By Maureen Williams, ND
Healthnotes Newswire (May 12, 2005)—Taking a soy protein supplement might reduce men’s pain and disability from osteoarthritis, according to a study in Phytomedicine (2004;11:567–75).
Osteoarthritis, a joint condition caused by wearing down of the cartilage that cushions bones where they meet, is characterized by symptoms such as joint pain, stiffness, and inflammation. Anti-inflammatory and pain-relieving medicines are used to relieve symptoms but do not prevent continued cartilage degeneration. Supplements containing glucosamine sulfate, chondroitin sulfate, or both are increasing in popularity and research has demonstrated their ability both to relieve symptoms and to reduce cartilage breakdown. Antioxidant and anti-inflammatory herbal and nutritional therapies are also used to treat osteoarthritis.
Isoflavones are soybean components that are best known for their ability to modulate estrogenic activity in the body by binding to the surfaces of cells in the same places as estrogen (estrogen receptors). Laboratory and animal research have suggested that soy isoflavones can reduce inflammation, improve the condition of cartilage tissue, and reduce pain.
In the current study, 135 people with known or presumed osteoarthritis of the knee were randomly assigned to receive either a milk protein supplement or a soy protein supplement twice a day for three months. The protein supplements provided 40 grams of protein, 1,400 mg of calcium, and 200 IU of vitamin D per day. The soy supplement provided 88 mg of isoflavones per day while the milk supplement had no isoflavones. Range of motion in both knees was measured and questionnaires to evaluate pain level, ability to function, and use of pain-relieving medications were answered at the beginning of the study and monthly during the study. Blood tests were performed at the beginning and end of the study.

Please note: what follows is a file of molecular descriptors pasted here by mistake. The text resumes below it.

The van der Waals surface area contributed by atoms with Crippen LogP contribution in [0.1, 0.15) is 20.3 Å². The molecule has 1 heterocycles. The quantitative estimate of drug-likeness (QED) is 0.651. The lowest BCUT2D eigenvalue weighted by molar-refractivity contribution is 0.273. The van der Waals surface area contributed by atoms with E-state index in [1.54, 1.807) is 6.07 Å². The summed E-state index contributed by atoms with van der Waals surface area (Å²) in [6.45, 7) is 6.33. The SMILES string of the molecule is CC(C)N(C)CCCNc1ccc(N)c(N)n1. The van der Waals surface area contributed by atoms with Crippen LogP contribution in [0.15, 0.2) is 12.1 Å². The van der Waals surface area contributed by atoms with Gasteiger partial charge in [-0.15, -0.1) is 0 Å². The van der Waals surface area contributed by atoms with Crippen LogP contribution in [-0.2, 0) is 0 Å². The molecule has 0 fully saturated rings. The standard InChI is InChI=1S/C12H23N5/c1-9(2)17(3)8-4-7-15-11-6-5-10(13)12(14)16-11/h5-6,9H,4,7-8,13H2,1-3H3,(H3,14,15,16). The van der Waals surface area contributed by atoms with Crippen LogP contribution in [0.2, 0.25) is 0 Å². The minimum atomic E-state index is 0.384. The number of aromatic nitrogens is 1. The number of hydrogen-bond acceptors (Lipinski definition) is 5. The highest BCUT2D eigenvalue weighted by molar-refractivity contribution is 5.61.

In women, arthritis symptoms were similar in those using the soy protein and those using the milk protein, and there was little reduction in pain and no reduction in medication use with either supplement; in men, however, significant reductions in pain and medication use, as well as improvements in daily functioning, were observed in those who used the soy protein but not in those who used the milk protein. Blood levels of a protein that reflects the degree of cartilage breakdown decreased significantly, indicating that there had been less cartilage breakdown in men using the soy protein but not in men using the milk protein nor in women using either protein supplement. Knee range of motion improved significantly after three months in men and women in both the soy protein and the milk protein groups.
The results of this study provide preliminary evidence that soy protein might relieve the symptoms of osteoarthritis in men, though possibly not in women. While it is not known why men and women responded differently in this study, it may have something to do with the differences between sexes in estrogen levels and in the density of estrogen receptors. In light of these promising findings, further research into the effects of soy protein and soy isoflavones on osteoarthritis is warranted.
Maureen Williams, ND, received her bachelor’s degree from the University of Pennsylvania and her Doctorate of Naturopathic Medicine from Bastyr University in Seattle, WA. She has a private practice in Quechee, VT, and does extensive work with traditional herbal medicine in Guatemala and Honduras. Dr. Williams is a regular contributor to Healthnotes Newswire.
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